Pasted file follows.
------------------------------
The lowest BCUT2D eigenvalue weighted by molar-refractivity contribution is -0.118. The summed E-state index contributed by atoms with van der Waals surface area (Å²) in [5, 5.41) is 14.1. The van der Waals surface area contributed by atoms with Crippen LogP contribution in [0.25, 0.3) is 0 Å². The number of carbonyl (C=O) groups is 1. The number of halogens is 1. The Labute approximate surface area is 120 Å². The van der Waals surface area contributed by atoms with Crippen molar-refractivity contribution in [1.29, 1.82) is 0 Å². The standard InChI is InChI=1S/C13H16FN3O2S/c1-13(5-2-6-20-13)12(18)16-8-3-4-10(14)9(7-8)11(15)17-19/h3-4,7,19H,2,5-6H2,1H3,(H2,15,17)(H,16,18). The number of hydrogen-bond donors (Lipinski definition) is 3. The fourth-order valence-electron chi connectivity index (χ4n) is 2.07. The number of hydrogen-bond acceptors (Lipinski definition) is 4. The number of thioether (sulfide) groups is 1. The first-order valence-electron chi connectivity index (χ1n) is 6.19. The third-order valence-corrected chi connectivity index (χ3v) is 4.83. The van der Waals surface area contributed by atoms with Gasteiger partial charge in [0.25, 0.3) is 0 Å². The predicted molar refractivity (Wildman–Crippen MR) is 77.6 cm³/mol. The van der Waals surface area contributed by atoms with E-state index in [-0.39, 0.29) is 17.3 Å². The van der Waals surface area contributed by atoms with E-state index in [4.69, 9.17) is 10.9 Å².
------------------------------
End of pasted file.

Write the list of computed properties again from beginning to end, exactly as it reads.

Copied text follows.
The lowest BCUT2D eigenvalue weighted by molar-refractivity contribution is -0.118. The summed E-state index contributed by atoms with van der Waals surface area (Å²) in [5, 5.41) is 14.1. The van der Waals surface area contributed by atoms with Crippen LogP contribution in [0.25, 0.3) is 0 Å². The number of carbonyl (C=O) groups is 1. The number of halogens is 1. The Labute approximate surface area is 120 Å². The van der Waals surface area contributed by atoms with Crippen molar-refractivity contribution in [1.29, 1.82) is 0 Å². The standard InChI is InChI=1S/C13H16FN3O2S/c1-13(5-2-6-20-13)12(18)16-8-3-4-10(14)9(7-8)11(15)17-19/h3-4,7,19H,2,5-6H2,1H3,(H2,15,17)(H,16,18). The number of hydrogen-bond donors (Lipinski definition) is 3. The fourth-order valence-electron chi connectivity index (χ4n) is 2.07. The number of hydrogen-bond acceptors (Lipinski definition) is 4. The number of thioether (sulfide) groups is 1. The first-order valence-electron chi connectivity index (χ1n) is 6.19. The third-order valence-corrected chi connectivity index (χ3v) is 4.83. The van der Waals surface area contributed by atoms with Gasteiger partial charge in [0.25, 0.3) is 0 Å². The predicted molar refractivity (Wildman–Crippen MR) is 77.6 cm³/mol. The van der Waals surface area contributed by atoms with E-state index in [-0.39, 0.29) is 17.3 Å². The van der Waals surface area contributed by atoms with E-state index in [4.69, 9.17) is 10.9 Å².